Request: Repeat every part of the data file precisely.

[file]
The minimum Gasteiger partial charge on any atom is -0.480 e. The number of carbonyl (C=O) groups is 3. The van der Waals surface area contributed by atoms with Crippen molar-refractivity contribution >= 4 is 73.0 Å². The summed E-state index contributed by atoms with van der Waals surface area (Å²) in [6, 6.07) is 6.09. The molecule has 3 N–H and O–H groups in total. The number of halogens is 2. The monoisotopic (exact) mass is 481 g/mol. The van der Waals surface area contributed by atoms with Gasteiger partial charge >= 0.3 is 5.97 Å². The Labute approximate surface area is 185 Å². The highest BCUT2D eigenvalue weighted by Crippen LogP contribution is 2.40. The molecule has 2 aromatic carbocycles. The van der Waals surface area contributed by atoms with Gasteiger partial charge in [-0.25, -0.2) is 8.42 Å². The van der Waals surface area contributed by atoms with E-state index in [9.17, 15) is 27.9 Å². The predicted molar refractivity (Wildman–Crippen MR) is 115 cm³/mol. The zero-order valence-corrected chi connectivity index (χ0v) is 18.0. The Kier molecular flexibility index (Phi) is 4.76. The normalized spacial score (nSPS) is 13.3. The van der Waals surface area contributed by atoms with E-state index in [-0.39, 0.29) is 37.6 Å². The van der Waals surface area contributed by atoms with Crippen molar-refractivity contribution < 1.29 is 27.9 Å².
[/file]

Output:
The minimum Gasteiger partial charge on any atom is -0.480 e. The number of carbonyl (C=O) groups is 3. The van der Waals surface area contributed by atoms with Crippen molar-refractivity contribution >= 4 is 73.0 Å². The summed E-state index contributed by atoms with van der Waals surface area (Å²) in [6, 6.07) is 6.09. The molecule has 3 N–H and O–H groups in total. The number of halogens is 2. The monoisotopic (exact) mass is 481 g/mol. The van der Waals surface area contributed by atoms with Gasteiger partial charge >= 0.3 is 5.97 Å². The Labute approximate surface area is 185 Å². The highest BCUT2D eigenvalue weighted by Crippen LogP contribution is 2.40. The molecule has 2 aromatic carbocycles. The van der Waals surface area contributed by atoms with Gasteiger partial charge in [-0.25, -0.2) is 8.42 Å². The van der Waals surface area contributed by atoms with E-state index in [9.17, 15) is 27.9 Å². The predicted molar refractivity (Wildman–Crippen MR) is 115 cm³/mol. The zero-order valence-corrected chi connectivity index (χ0v) is 18.0. The Kier molecular flexibility index (Phi) is 4.76. The normalized spacial score (nSPS) is 13.3. The van der Waals surface area contributed by atoms with E-state index in [-0.39, 0.29) is 37.6 Å². The van der Waals surface area contributed by atoms with Crippen molar-refractivity contribution < 1.29 is 27.9 Å².